MR. DAVID WILSON: I mean, with the three years remaining, you’re looking at about a $1.6 million reduction each year, so it is significant. It’s something we will continue to keep track of.

 

You had mentioned there was a reduction in staff, and I know speaking with the former minister who oversaw your department in preparation for this, there was a lot of work done to try to reduce the number of CNS employees within the government. You said you are down about 25, I think. There were 130, I believe, at the peak, from my understanding, in the previous administration. What number are you at now with CNS employees?

 

MS. TAWEEL: Our published estimate is 97.7 FTEs.

 

MR. DAVID WILSON: Over the past year have you reduced any - within the last year, I know we’re not fully finished the fiscal year - but over the last year have you continued to reduce numbers within the department?

 

MS. TAWEEL: Yes, we absolutely have and we are also abiding by the government’s directive on one-for-two hirings, so for every two vacancies we can only staff one position. But above and beyond that, back to my earlier comments in terms of where the needs are when we speak about communicators that are assigned, for example, out in departments, we continually assess what those needs are and if the need isn’t there, we will either move staff to where the greater need is, or we will look to reduce positions where appropriate.

 

MR. DAVID WILSON: How many vacancies do you have now? Do you know what the number is?

 

MS. TAWEEL: Just one second, I can give that to you.

 

MR. DAVID WILSON: You can give that to me later. Your answer kind of leads me into my next line of questioning. Coming from a department that I oversaw, there was a lot of need, I think. There was more than one communications individual in the Department of Health and Wellness. I think, of all the departments, that department - especially over the last number of years with a number of things and initiatives – it was important to make sure that Nova Scotians knew what to do and how to access care.

 

I mean, just in the last four or five years we had the 811 program where nurses are on the line trying to help people; ensuring Nova Scotians know about the competencies of our paramedics, for example, to call 911; the H1N1 crisis; immunization programs; the new model in CECs. There was a lot of information and changes in the Department of Health and Wellness.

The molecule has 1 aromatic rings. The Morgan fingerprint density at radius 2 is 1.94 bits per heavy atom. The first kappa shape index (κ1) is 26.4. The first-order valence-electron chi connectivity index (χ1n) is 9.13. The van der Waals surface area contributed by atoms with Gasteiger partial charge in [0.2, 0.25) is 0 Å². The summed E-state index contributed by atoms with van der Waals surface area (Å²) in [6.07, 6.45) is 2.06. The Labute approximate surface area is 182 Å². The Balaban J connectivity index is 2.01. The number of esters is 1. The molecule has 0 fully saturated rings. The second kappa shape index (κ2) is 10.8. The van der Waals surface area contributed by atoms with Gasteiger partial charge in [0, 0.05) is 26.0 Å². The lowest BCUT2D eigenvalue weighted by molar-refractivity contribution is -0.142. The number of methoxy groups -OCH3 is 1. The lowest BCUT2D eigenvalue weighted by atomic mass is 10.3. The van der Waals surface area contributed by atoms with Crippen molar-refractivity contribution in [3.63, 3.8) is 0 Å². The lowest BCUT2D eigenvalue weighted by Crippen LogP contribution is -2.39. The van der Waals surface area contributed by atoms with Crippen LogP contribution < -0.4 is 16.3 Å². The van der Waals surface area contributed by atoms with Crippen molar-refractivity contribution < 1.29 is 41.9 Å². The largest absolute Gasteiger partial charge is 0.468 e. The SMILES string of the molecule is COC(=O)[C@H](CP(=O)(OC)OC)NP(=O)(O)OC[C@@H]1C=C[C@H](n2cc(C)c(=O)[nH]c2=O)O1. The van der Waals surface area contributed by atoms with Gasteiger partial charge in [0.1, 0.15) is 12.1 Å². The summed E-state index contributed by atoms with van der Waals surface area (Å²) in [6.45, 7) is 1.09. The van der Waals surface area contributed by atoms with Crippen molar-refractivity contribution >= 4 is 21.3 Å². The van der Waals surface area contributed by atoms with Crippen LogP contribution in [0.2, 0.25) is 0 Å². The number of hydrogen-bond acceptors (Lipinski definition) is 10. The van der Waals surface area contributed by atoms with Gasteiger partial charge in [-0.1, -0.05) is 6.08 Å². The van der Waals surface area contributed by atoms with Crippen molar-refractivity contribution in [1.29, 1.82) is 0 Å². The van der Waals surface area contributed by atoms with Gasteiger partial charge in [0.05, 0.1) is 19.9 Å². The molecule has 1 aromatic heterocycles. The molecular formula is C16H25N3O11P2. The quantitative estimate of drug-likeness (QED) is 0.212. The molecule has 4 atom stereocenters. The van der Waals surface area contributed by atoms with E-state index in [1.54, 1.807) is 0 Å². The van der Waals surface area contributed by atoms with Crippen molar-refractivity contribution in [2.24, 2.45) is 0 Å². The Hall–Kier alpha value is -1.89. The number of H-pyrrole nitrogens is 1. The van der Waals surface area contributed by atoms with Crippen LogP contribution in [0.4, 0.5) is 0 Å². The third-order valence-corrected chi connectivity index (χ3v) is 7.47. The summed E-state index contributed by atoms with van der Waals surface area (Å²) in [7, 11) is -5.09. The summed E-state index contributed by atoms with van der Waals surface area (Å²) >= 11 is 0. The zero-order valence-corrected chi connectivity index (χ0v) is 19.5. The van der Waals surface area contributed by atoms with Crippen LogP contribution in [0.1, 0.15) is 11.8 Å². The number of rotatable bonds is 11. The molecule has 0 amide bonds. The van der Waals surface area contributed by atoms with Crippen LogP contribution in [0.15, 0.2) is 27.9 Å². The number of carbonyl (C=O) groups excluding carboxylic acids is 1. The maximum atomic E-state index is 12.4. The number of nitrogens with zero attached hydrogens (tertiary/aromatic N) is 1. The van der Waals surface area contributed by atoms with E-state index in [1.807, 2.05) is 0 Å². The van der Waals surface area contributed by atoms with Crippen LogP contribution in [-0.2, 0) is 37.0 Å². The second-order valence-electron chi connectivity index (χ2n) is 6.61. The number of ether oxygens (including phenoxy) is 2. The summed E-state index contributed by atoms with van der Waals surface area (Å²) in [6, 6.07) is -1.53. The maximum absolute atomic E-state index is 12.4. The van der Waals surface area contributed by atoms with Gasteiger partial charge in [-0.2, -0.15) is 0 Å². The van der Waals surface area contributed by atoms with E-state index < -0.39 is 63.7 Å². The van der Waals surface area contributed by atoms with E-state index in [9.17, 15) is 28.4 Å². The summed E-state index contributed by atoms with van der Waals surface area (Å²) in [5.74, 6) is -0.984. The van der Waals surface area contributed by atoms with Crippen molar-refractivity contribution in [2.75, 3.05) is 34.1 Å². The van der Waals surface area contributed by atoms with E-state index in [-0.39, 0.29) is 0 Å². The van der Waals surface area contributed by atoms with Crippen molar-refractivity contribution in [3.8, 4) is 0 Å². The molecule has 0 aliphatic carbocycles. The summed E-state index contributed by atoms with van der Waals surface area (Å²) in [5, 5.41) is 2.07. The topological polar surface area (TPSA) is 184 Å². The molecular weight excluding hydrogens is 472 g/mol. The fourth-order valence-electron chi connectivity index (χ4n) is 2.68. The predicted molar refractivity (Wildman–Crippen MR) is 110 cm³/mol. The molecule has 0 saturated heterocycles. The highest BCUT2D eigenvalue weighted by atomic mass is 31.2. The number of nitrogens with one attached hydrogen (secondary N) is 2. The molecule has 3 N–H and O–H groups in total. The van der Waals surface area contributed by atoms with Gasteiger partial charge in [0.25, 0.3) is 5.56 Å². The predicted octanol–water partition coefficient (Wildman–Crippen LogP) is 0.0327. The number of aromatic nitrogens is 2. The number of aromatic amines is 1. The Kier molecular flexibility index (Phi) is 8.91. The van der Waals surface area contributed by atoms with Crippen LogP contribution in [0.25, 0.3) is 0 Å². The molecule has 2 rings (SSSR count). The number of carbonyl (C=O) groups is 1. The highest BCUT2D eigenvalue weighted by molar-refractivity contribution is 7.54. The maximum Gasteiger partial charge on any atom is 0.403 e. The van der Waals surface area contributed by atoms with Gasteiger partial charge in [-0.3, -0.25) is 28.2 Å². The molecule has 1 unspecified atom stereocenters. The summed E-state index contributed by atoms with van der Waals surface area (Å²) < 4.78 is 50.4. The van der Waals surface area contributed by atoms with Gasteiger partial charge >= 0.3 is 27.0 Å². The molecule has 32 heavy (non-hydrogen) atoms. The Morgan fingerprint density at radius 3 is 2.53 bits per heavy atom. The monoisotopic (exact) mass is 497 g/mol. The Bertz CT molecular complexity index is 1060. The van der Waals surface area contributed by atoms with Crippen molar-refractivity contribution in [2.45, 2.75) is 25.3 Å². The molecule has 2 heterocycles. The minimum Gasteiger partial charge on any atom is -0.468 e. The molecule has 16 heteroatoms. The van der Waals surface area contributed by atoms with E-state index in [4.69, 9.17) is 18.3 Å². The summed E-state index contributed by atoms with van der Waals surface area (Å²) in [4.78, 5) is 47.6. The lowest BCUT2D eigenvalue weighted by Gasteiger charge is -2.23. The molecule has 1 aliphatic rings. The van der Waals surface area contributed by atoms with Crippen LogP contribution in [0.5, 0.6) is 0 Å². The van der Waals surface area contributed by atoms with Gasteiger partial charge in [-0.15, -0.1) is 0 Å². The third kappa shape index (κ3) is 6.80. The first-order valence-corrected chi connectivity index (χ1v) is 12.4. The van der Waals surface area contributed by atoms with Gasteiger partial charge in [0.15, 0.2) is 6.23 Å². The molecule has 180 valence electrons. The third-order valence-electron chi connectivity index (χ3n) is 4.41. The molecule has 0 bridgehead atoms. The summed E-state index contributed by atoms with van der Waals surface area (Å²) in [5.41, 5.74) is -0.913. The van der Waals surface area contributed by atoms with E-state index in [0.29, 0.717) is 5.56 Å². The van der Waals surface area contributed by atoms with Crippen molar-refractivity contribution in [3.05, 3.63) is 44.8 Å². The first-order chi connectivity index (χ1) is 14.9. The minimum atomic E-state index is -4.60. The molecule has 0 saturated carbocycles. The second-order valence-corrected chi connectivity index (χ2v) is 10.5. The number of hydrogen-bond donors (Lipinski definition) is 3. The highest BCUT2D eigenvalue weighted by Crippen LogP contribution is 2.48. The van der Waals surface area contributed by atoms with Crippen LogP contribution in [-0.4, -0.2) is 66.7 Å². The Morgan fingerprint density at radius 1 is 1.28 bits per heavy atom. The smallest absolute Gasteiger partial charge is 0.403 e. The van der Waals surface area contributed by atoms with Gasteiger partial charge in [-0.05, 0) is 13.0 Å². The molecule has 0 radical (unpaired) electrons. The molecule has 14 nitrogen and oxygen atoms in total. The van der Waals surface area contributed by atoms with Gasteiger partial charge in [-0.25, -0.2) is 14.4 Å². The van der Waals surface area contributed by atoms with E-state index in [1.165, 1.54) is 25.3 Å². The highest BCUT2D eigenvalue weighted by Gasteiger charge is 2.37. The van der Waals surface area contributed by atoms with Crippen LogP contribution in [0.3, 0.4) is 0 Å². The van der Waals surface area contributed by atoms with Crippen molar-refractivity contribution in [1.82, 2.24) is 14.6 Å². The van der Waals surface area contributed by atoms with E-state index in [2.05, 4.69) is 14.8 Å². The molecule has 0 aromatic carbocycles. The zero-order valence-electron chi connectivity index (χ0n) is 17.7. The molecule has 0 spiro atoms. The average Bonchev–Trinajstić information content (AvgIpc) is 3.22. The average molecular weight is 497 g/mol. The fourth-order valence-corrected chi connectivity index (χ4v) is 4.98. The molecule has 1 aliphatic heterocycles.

I would think the Department of Health and Wellness would definitely be one of your leading customers within your department. We know in 2010, after Dr. John Ross did his report, that one of the major themes in his report was to ensure that government had effective communications with Nova Scotians, to ensure that they knew what was going on in emergency care in Nova Scotia.

 

Through that campaign, what kind of advertising would have - I mentioned a few I guess - what kind of relationship do you have with the Department of Health and Wellness and what work is going on now with the communications needs for that department?

 

MS. TAWEEL: Well you have very accurately articulated some of the many challenges that department faces and I guess the great communications opportunities as well. There are few things that matter more to Nova Scotians than the health system - 811, 911, those areas remain an area of focus for the Department of Health and Wellness.

 

As you are all very well aware, we are also working through the amalgamation of the district health authorities, which also presents a communications opportunity to talk with Nova Scotians about the changes to a system that they very much value. We have been working collaboratively with the Department of Health and Wellness to determine the most effective communications means to reach Nova Scotians, to ensure that they understand what those changes will mean to them. In many of the areas that you referenced, work continues. It’s ongoing because the need is ongoing.

 

We also have targeted specific groups within the populations like seniors, for example, to ensure that they do understand where and how they can access services. It’s an ongoing challenge and priority and opportunity, I think, for us to connect directly with Nova Scotians.

 

MR. DAVID WILSON: I know my colleague mentioned this - the research and evaluation or the polling and focus group. I think I asked the minister this question earlier last week, or earlier this week, or later last week, around some of the focus groups and polling going on around the amalgamation of the district health authorities. Do you have a total number of what has been spent so far on those research and evaluations or polling and focus groups specifically for the amalgamation of the district health authorities?

 

MS. TAWEEL: I have that number here; I can pull that for you. If I could just say, we felt it was necessary to do a bit of research on this particular issue because it is significant and there is the potential to be a lot of misinformation out there, or misunderstanding about what the change will mean to people on the front line in terms of how I, as a consumer of the health system, how I access the health services that I have always accessed. So, going out there and doing a bit of research to ensure people are aware of the changes coming and to look for the areas where maybe we need to communicate a little bit more - or maybe we’ve over-communicated, as an example, in a particular area. That is why that research was undertaken and, in collaboration with the department, we’ll make decisions on how much more research we need to do.